Exciting things happen in Christian schools, things that help students develop a Biblical worldview.

Question: In the following 4 scenarios, what exciting things are happening and what’s not happening?

  1. Tanya, one my students, shared the Gospel with a friend. Tanya took the truth that Jesus is the light of the world and ran with it. She understood a Biblical perspective of photons and used it real life!
  2. It’s great teaching in a Christian school. Here, I can start my first-period math class with devotions. Just today, Taro led devotions. He read Psalm I. Then we sang “I Love to Tell the Story” and prayed. Daily devotions help my students focus on living for God, which results in them applying a Biblical perspective in the math project they’re working on—making a recommendation of the best way to pay for computer.
  3. My language arts students demonstrating Christian character in terms of collaborating effectively—they’re functioning like the Body of Christ. That’s exciting, because it means they understand a Biblical perspective of the stories we’re studying, like Miss Nelson is Missing.
  4. My social students are raising money to stop human trafficking and to feed the hungry. That’s exciting. My students are really getting a Biblical perspective of what we’re studying in class—the American Revolutionary War.

Answer: In the above 4 scenarios, exciting things are happening—students are using object lessons to share their faith, participating in daily devotions, working effectively with each other, and doing service projects. Great! These are good things that we want students doing.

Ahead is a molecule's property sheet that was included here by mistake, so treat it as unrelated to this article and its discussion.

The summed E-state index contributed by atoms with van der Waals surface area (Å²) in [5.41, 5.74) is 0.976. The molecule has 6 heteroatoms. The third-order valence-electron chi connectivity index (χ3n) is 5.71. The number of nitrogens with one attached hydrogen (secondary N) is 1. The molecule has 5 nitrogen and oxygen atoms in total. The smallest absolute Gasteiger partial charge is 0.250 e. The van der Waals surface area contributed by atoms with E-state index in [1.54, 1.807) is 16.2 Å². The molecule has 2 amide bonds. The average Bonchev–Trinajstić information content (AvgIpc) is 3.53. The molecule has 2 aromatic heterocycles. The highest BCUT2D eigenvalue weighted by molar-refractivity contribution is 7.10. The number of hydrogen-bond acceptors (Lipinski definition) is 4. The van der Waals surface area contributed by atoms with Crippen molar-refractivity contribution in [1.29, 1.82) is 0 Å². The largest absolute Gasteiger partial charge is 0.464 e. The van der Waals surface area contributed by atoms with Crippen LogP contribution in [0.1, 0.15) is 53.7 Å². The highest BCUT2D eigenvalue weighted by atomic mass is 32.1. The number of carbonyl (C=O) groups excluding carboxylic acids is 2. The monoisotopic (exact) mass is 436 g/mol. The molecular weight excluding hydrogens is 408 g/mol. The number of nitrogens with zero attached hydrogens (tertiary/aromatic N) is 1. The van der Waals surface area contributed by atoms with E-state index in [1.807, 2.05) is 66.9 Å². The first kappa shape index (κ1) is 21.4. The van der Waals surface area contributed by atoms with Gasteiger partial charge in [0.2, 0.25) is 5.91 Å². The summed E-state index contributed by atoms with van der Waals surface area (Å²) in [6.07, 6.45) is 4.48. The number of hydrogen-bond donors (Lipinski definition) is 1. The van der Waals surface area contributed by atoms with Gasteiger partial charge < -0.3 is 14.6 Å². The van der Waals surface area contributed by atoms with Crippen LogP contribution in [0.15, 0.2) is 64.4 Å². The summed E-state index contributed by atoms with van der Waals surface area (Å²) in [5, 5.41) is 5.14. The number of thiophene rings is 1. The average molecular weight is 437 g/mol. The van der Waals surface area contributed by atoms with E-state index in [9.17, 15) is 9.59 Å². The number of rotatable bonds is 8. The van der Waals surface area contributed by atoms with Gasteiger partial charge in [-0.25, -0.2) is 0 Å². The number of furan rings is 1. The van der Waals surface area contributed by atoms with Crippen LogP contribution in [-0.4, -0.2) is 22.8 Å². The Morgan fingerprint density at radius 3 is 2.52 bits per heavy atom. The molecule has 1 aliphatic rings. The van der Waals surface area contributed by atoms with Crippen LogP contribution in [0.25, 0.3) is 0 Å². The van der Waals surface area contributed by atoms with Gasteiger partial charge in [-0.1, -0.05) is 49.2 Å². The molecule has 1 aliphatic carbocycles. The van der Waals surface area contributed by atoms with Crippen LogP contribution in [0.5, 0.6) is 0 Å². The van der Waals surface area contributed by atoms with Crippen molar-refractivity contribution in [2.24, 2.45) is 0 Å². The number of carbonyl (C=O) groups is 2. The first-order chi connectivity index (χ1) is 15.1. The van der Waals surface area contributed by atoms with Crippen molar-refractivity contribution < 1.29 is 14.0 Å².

And while good things are happening, please note what’s not happening—students are not making authentic connections between what they study and relevant Biblical principles:

  1. Tanya, instead of connecting photons and God’s creative power, shares an object lesson: Jesus is the light of the world.
  2. Math students, instead of connecting payment plans and principles of Biblical stewardship, are participating in the reading of Pslam 1 and the singing of “I Love to Tell the Story.”
  3. Language arts students, instead of connecting themes from Miss Nelson is Missing with Biblical principles regarding authority and respect, are demonstrating Christian character by collaborating effectively.
  4. Social studies students, instead of connecting the American Revolutionary War and Biblical principles regarding government and war, are doing service projects.

Again, these students are doing good things. These teachers are having their students do good things, things that help their students develop a Biblical worldview. Another way to help students develop a Biblical worldview is have students find connections between what they study and Biblical principles. However, teachers might not do this, assuming that object lessons, devotions, collaboration, and service projects involve students in connecting what they study and what the Bible teaches.

Bottom line #1: Continue involving your students in object lessons, devotions, character development, and service projects, keeping in mind that these good things don’t necessarily involve students in connecting what they study and Biblical principles.

Bottom line #2: Have your students connect what they study and 1 or more Biblical principles. Today.

Michael B. Essenburg © 2008 • Close the Gap • Web: http://closethegapnow.org

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